Statistical analysis employed descriptive calculations including frequency and proportions, means, and standard deviations in developing a general profile of PIRC patients. Kaplan-Meier survival analysis was employed to estimate time to revisit the PIRC. In preparation of the survival analysis, a variable was created using the dates of the visits to PIRC to estimate the number of days from first visit to second visit, second visit to third visit, and so on. The “time in days” variables allowed for a probability estimate of how long it would take a patient to come back to the PIRC after the first time, second time, and so forth. In the final survival analysis, patients who did not return to the PIRC (n = 211) were excluded from the study because the focus was on how long it would take returners to come back to the PIRC, not on the general PIRC population (n = 49). While a general survival analysis employs the entire study population to determine how many “fail” (or in our case come back to the PIRC), our study was more focused on when those failures occurred. The concern was if we include all of the population, it would skew the average time to return by including those that were censored as part of the mean calculation. In fact, when comparing both the full sample survival analysis and the sub-sample survival analysis, having 81.6 percent of the study as “censored” resulted in skewing the model toward an average survival time of 420 days.
Chi-square analyses and a logistic regression were conducted to examine factors that increased the odds of returning to the PIRC. Chi-square analyses were first conducted for each hypothesized exposure variable in relationship to whether a patient only visited the PIRC once or if the patient visited more than once in the 2010–2011 time frame. Hypothesized exposure variables were included based on previous literature of revisits to emergency departments and interest: History of depression, history of inpatient outcome, suicidal behavior, self-harm behavior, violence history, peer problems, learning problems, victimization, and family history of mental health issues. Significant variables were included in the logistic regression model and multicollinearity tests of statistical moderation were conducted. The regression model is presented as unadjusted and adjusted for age, gender and race.
A similar process was used to determine which variables increased odds of being admitted to inpatient care. First, Chi-square analyses were conducted for each hypothesized exposure variable in relationship to admission recommendation. Hypothesized exposure variables were included based on previous literature and interest: Previous admission, family history of mental health issues, victimization history, revisits to PIRC; presence of past diagnosis, suicidal behavior, self-harm behavior, violent behavior and history of depression. If there was a significant association, those variables were included in the logistic regression model to address whether those variables were significant predictors for outcome recommendation (inpatient or outpatient). Because of the small sample size of partial hospitalization outcome patients combined with a lack of statistically significant association with all exposure variables during chi-square analyses, that outcome was excluded from the analysis. Moderation effects were examined using multicollinearity tests for interaction. All analyses were conducted using Statistical Analysis Software (SAS) version 9.2.
Demographic, psychiatric and social behavioral characteristics of psychiatric intake response center patients at mid-western children’s hospital, 2010-2011 1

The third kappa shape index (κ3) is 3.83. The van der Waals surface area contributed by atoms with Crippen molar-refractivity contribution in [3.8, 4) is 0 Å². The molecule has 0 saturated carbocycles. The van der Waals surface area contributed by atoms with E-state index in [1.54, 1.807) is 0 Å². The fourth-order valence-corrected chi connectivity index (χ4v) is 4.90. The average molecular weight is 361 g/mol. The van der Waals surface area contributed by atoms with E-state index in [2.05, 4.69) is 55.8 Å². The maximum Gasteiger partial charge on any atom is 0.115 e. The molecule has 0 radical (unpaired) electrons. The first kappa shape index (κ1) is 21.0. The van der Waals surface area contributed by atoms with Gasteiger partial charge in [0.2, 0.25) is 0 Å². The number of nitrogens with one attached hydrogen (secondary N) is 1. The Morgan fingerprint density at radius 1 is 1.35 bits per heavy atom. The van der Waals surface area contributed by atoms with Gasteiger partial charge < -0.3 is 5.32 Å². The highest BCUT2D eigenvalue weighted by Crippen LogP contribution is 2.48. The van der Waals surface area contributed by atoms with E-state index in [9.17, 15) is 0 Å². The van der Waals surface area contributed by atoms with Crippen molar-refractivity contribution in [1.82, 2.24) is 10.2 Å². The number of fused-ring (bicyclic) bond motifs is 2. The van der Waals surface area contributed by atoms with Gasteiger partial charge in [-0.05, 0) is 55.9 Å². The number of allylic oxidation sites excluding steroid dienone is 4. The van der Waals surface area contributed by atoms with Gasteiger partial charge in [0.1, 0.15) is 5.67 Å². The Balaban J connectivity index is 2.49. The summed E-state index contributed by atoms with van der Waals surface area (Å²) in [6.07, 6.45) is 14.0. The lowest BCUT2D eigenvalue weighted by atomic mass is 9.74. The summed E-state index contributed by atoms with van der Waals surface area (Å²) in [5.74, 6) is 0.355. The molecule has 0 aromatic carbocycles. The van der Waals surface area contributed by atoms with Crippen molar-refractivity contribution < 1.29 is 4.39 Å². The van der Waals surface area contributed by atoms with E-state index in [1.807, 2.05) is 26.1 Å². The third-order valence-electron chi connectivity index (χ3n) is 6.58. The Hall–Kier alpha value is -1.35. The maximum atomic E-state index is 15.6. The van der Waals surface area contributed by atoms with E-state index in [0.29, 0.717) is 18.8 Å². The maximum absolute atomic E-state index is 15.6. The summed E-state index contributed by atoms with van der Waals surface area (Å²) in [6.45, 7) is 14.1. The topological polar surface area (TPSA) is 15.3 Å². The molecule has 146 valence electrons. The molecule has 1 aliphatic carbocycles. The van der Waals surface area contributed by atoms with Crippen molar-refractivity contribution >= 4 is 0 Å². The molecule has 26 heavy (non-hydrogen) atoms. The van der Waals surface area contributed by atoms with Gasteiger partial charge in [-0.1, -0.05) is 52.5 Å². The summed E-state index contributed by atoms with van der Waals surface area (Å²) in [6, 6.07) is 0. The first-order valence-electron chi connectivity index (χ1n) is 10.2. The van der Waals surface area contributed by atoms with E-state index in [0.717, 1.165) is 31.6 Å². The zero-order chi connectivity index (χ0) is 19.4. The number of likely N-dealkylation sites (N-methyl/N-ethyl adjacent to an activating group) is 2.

Gender (n = 260)
Age (n = 260)
<= 12 Years
> = 17 Years
Race/Ethnicity (n = 256)
Insurance status (n = 240)
More than one type
Family structure (n = 250)
Two parent household
Foster, group home, jail
No. of visits to PIRC (n = 260)
Current treatment (n = 260)
Known past diagnosis (n = 260)
Reason for referral (n = 260)
Outcome recommendation (n = 260)
Global assessment functioning score (n = 260)
Harmful behaviors (n = 260)
Violence or destruction
Substance use (n = 259)
Victimization (n = 260)
Witness to violence
Educational (n = 260)
Ind. education plan
Logistic regression model predicting pediatric returns to the psychiatric intake response center
History of violence
History of violence
Logistic regression model predicting inpatient outcome recommendation at the psychiatric intake response center
Family history of mental health problems
History of victimization
Family history of mental health problems
History of victimization
The PIRC patient population is similar to samples of pediatric psychiatric patients presenting at emergency departments; Sills and Bland  report that the majority of their sample of emergency department patients are 13 to 18 years of age and the gender of patients is nearly equal.
Consistent with Santiago et al., the majority of pediatric patients in our sample are seen for suicidal intention, thoughts, plans or actions. Santiago et al.  reported suicidal ideation as the reason for referral in 39% of their emergency department pediatric sample . In a study of adult PES users, about 55% exhibited suicidal ideation, similar to our population . Part of the PIRC risk assessment process requires that if a patient presents with suicidal or homicidal thoughts or intents and cannot sign a safety agreement contract, then the patient is recommended to go into inpatient treatment. In a 2009 study, two-thirds of adolescents and children who committed suicide had no history of seeking mental health services a month prior to their suicide, a statistical difference compared to children who did not commit suicide . While a large number of the patients in our study presented for suicidal behaviors, it may be that pediatric patients who are presenting as suicidal feel as though they can use the PIRC as a mental health support system.